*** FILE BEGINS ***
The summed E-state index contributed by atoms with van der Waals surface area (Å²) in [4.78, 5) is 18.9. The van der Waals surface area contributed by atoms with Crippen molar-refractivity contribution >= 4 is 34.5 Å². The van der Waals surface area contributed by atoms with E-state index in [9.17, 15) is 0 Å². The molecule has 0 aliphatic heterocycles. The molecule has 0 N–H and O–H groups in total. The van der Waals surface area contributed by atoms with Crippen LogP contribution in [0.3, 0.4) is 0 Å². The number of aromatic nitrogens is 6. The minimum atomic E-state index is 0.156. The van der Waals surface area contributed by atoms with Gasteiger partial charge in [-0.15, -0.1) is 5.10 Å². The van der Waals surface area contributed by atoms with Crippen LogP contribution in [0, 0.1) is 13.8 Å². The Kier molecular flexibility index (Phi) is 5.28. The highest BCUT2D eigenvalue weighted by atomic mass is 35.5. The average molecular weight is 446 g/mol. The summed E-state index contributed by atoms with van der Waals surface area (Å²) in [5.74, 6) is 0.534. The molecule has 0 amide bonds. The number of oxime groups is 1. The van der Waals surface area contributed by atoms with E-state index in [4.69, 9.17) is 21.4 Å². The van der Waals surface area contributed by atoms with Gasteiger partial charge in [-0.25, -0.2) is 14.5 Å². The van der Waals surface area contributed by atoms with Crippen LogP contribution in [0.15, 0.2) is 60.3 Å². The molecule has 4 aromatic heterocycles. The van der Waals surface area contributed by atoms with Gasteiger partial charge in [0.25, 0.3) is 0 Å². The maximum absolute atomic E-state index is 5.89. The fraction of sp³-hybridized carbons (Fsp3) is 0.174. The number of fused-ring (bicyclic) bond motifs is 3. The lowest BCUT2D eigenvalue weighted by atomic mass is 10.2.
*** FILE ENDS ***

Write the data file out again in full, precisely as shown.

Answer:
The summed E-state index contributed by atoms with van der Waals surface area (Å²) in [4.78, 5) is 18.9. The van der Waals surface area contributed by atoms with Crippen molar-refractivity contribution >= 4 is 34.5 Å². The van der Waals surface area contributed by atoms with E-state index in [9.17, 15) is 0 Å². The molecule has 0 aliphatic heterocycles. The molecule has 0 N–H and O–H groups in total. The van der Waals surface area contributed by atoms with Crippen LogP contribution in [0.3, 0.4) is 0 Å². The number of aromatic nitrogens is 6. The minimum atomic E-state index is 0.156. The van der Waals surface area contributed by atoms with Gasteiger partial charge in [-0.15, -0.1) is 5.10 Å². The van der Waals surface area contributed by atoms with Crippen LogP contribution in [0, 0.1) is 13.8 Å². The Kier molecular flexibility index (Phi) is 5.28. The highest BCUT2D eigenvalue weighted by atomic mass is 35.5. The average molecular weight is 446 g/mol. The summed E-state index contributed by atoms with van der Waals surface area (Å²) in [5.74, 6) is 0.534. The molecule has 0 amide bonds. The number of oxime groups is 1. The van der Waals surface area contributed by atoms with E-state index in [4.69, 9.17) is 21.4 Å². The van der Waals surface area contributed by atoms with Gasteiger partial charge in [-0.25, -0.2) is 14.5 Å². The van der Waals surface area contributed by atoms with Crippen LogP contribution in [0.15, 0.2) is 60.3 Å². The molecule has 4 aromatic heterocycles. The van der Waals surface area contributed by atoms with Gasteiger partial charge in [0.25, 0.3) is 0 Å². The maximum absolute atomic E-state index is 5.89. The fraction of sp³-hybridized carbons (Fsp3) is 0.174. The number of fused-ring (bicyclic) bond motifs is 3. The lowest BCUT2D eigenvalue weighted by atomic mass is 10.2.